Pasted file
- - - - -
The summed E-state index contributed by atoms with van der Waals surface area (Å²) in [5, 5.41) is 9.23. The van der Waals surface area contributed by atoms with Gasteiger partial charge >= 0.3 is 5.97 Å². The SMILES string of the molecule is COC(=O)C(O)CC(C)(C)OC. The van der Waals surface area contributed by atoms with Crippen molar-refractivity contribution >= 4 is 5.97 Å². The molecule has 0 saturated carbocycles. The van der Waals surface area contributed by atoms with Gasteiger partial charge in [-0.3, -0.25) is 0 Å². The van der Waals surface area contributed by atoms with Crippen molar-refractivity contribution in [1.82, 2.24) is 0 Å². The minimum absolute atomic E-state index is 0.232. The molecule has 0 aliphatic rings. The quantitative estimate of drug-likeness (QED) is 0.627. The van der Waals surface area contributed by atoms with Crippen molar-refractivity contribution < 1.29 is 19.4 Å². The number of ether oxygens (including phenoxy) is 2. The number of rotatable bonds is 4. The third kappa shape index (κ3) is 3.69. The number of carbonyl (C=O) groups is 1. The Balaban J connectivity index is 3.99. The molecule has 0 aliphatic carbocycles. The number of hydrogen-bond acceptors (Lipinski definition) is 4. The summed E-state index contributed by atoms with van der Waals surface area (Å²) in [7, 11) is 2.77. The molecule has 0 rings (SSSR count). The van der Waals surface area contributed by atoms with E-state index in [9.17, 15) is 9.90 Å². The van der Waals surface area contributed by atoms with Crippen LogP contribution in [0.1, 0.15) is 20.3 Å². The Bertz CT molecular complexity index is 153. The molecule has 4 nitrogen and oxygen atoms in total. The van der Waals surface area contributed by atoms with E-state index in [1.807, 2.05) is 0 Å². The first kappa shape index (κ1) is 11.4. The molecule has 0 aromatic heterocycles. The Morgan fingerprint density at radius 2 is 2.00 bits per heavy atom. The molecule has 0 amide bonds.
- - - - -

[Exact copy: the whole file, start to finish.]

The summed E-state index contributed by atoms with van der Waals surface area (Å²) in [5, 5.41) is 9.23. The van der Waals surface area contributed by atoms with Gasteiger partial charge >= 0.3 is 5.97 Å². The SMILES string of the molecule is COC(=O)C(O)CC(C)(C)OC. The van der Waals surface area contributed by atoms with Crippen molar-refractivity contribution >= 4 is 5.97 Å². The molecule has 0 saturated carbocycles. The van der Waals surface area contributed by atoms with Gasteiger partial charge in [-0.3, -0.25) is 0 Å². The van der Waals surface area contributed by atoms with Crippen molar-refractivity contribution in [1.82, 2.24) is 0 Å². The minimum absolute atomic E-state index is 0.232. The molecule has 0 aliphatic rings. The quantitative estimate of drug-likeness (QED) is 0.627. The van der Waals surface area contributed by atoms with Crippen molar-refractivity contribution < 1.29 is 19.4 Å². The number of ether oxygens (including phenoxy) is 2. The number of rotatable bonds is 4. The third kappa shape index (κ3) is 3.69. The number of carbonyl (C=O) groups is 1. The Balaban J connectivity index is 3.99. The molecule has 0 aliphatic carbocycles. The number of hydrogen-bond acceptors (Lipinski definition) is 4. The summed E-state index contributed by atoms with van der Waals surface area (Å²) in [7, 11) is 2.77. The molecule has 0 rings (SSSR count). The van der Waals surface area contributed by atoms with E-state index in [9.17, 15) is 9.90 Å². The van der Waals surface area contributed by atoms with Crippen LogP contribution in [0.1, 0.15) is 20.3 Å². The Bertz CT molecular complexity index is 153. The molecule has 4 nitrogen and oxygen atoms in total. The van der Waals surface area contributed by atoms with E-state index in [1.807, 2.05) is 0 Å². The first kappa shape index (κ1) is 11.4. The molecule has 0 aromatic heterocycles. The Morgan fingerprint density at radius 2 is 2.00 bits per heavy atom. The molecule has 0 amide bonds.